Print EFF Pocket Guide to Finding a Border Before Traveling Overseas

Airport security in the United States is becoming increasingly uncomfortable , and confusing travel bans and other border searches make it difficult to keep track of what your rights are. Fortunately, the Electronic Frontier Foundation has prepared a quick pocket guide that breaks down your digital rights.

The Pocket Guide is a rundown of their more in-depth digital rights guide that walks you through your rights to everything from USB keys to digital cameras. The point is, if you are crossing the United States border, whether you are a citizen or a visitor, border agents may ask you to view your digital data. You can always deny these requests, but that could mean they’ll get you on hold, and since the courts will deal with what constitutes confidentiality and what doesn’t, it may be easier to simply prepare your devices ahead of time. The border is not a zone free from the Constitution, but this does not mean that sometimes it is not difficult to pass through it.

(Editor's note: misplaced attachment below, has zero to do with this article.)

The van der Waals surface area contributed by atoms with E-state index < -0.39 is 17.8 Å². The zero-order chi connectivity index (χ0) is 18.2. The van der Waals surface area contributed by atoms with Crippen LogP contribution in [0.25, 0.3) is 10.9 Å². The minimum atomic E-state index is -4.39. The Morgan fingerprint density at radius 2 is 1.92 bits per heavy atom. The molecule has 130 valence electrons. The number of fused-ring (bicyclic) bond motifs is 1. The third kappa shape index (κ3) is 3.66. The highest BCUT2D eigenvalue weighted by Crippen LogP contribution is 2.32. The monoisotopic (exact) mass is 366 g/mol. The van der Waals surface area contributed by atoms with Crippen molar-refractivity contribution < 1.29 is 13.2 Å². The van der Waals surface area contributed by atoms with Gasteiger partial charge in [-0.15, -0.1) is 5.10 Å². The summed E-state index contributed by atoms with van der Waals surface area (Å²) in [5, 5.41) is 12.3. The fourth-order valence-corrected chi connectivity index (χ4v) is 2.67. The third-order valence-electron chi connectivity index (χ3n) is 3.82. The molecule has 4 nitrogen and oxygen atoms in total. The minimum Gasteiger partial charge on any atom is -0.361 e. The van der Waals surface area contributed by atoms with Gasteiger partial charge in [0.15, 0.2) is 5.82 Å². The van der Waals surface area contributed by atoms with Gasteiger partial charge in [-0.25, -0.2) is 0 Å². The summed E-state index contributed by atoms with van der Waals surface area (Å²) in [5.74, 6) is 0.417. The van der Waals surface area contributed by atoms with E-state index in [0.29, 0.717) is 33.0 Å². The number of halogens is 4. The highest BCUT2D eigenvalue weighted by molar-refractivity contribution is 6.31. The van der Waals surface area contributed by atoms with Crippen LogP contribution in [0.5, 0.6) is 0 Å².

To that end, the EFF offers a few simple pre-travel tricks like logging out of any cloud services, then uninstalling associated apps, backing up all of your data, and using full disk encryption for something like a laptop. If you’re just traveling with your phone, the quickest solution is to simply uninstall all apps that connect to cloud services or social media. If it’s not on your phone, they won’t be able to access it. The Pocket Guide is a handy addition to your travel bag that’s just as useful for foreign visitors as it is for US citizens.

Digital Privacy at the US Border: New How-To Guide from EFF | EFF


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